Cutting-edge technologies are reducing automobile accidents -- and the injuries that accompany them.
In fact, if just four of these technologies -- forward-collision warning, lane-departure warning, blind-spot detection and adaptive headlights -- were universally adopted by automakers, about 1 in 3 fatal crashes and 1 in 5 injury crashes could either be prevented or mitigated, according to the Insurance Institute for Highway Safety (IIHS).
These technologies aren't always cheap, says IIHS spokesman Russ Rader. "Crash-avoidance technologies are often bundled as optional packages with other unrelated features that can add several thousand dollars to the cost of a new vehicle," he says.
For example, the luxury 2014 Lexus LS 460 sedan has a safety-options package that includes many of the latest safety features and starts at $6,500. However, the cost seems small compared to the priceless value of saved lives.
Following are six technologies making today's cars safer.
1. Backover-prevention systems
Backover accidents – where drivers run into something that is difficult to see behind them as they are backing up – cause 210 deaths and 15,000 injuries each year, according to the National Highway Traffic Safety Administration (NHTSA). Small children often are the victims of these accidents, which often occur in parking lots and driveways.
Backover-prevention systems use cameras and sensors to help prevent crashes when the driver is backing out.
Rearview video systems use cameras and a monitor -- typically mounted on the center console or rearview mirror -- to display an image of the area directly behind the vehicle. Some systems also include lines in the image that help guide the driver in backing out.
"Providing drivers with visual information about what is directly behind their vehicle can certainly prevent injuries and fatalities," says Kara Macek, a spokeswoman for the Governors Highway Safety Association.
Sensors also detect objects behind the vehicle and send audible or visual alerts to the driver. Some systems even detect approaching vehicles and automatically apply the brakes if a crash is imminent. The systems generally cost less than $200, according to NHTSA. In cars that have a route navigation system or other similar display, the cost can be less than $60.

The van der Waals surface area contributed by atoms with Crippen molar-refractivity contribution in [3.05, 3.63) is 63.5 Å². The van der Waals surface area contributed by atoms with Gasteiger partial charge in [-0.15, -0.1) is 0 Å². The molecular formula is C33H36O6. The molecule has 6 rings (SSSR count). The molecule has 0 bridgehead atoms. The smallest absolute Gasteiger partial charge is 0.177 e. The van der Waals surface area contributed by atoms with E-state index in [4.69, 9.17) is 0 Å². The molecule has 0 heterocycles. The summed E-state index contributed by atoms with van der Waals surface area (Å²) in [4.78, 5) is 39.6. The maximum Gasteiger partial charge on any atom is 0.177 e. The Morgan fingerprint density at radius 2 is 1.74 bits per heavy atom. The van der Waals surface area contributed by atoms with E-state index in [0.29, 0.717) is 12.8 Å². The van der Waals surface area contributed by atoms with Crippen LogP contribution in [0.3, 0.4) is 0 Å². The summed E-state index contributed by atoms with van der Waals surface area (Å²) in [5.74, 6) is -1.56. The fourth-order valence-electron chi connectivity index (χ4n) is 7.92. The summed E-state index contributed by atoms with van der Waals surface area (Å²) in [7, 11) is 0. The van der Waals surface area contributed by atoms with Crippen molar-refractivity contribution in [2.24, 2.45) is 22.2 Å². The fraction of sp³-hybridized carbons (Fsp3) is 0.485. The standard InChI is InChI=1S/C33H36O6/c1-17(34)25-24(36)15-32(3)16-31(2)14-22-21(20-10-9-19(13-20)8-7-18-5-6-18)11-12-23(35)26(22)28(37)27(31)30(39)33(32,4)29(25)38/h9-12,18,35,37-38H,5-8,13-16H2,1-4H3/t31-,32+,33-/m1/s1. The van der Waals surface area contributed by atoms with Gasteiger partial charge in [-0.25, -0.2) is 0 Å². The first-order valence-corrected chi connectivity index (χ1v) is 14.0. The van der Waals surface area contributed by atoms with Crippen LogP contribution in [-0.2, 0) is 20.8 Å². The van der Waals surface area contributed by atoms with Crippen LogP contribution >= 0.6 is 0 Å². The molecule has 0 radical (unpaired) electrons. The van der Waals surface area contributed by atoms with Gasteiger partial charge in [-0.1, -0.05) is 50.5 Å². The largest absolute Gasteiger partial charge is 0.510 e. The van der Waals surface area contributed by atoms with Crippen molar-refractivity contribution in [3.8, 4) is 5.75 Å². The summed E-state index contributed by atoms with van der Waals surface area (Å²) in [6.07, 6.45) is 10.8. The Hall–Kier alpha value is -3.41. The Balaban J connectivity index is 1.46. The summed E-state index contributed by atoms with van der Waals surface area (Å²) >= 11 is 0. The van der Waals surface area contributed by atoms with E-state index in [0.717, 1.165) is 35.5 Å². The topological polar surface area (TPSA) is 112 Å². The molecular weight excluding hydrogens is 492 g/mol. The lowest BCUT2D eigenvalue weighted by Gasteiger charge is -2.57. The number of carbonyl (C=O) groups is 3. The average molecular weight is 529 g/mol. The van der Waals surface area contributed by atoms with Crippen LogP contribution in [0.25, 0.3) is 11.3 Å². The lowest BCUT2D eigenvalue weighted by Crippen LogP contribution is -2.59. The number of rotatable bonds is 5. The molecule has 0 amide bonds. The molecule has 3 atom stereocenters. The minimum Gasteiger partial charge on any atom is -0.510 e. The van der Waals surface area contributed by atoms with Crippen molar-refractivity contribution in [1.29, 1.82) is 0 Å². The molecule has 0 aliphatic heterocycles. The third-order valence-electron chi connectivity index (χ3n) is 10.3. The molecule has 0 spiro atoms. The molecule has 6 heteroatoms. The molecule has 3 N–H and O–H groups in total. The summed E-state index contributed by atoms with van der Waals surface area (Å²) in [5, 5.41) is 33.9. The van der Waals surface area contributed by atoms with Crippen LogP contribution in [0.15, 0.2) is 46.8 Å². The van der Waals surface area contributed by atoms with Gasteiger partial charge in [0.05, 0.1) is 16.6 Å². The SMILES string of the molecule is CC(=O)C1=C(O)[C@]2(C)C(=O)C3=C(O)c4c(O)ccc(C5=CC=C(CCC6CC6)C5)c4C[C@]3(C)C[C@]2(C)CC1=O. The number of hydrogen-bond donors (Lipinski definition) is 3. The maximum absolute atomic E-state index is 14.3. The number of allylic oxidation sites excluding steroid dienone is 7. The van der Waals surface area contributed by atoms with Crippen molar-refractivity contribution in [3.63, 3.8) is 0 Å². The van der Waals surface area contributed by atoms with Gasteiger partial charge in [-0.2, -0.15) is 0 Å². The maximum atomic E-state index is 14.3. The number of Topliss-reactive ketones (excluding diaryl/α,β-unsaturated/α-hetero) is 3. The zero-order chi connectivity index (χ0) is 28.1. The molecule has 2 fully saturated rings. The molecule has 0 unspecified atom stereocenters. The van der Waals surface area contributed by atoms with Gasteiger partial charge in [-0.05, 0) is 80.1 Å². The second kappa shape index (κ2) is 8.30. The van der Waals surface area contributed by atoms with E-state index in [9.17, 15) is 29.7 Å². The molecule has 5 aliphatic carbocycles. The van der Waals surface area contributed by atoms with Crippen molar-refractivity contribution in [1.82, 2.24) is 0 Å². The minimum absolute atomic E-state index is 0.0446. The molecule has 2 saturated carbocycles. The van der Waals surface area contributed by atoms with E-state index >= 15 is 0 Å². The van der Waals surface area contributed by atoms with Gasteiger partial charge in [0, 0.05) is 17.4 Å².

2. Blind-spot detection
Blind-spot detection is intended to prevent crashes when the driver changes lanes. The technology uses sensors that monitor nearby traffic lanes and warn drivers when vehicles are approaching or entering the driver's blind spot.
The alert typically pops up in or near the sideview mirror. If the driver ignores the initial alert and signals a lane change, the alert changes by either becoming brighter or flashing, or by warning the driver audibly.
Some systems also will activate brake or steering controls to prevent the vehicle from changing lanes. The IIHS says this technology has the potential to impact about one-fourth of the 1.7 million lane-changing crashes that occur each year.
3. Emergency response systems
Several types of safety systems now respond instantly after a crash.
For example, purchase a 2014 Jeep Grand Cherokee and you'll get an Enhanced Accident Response System (EARS), which activates interior lighting, unlocks doors, rolls down windows and shuts off fuel whenever the air bags deploy.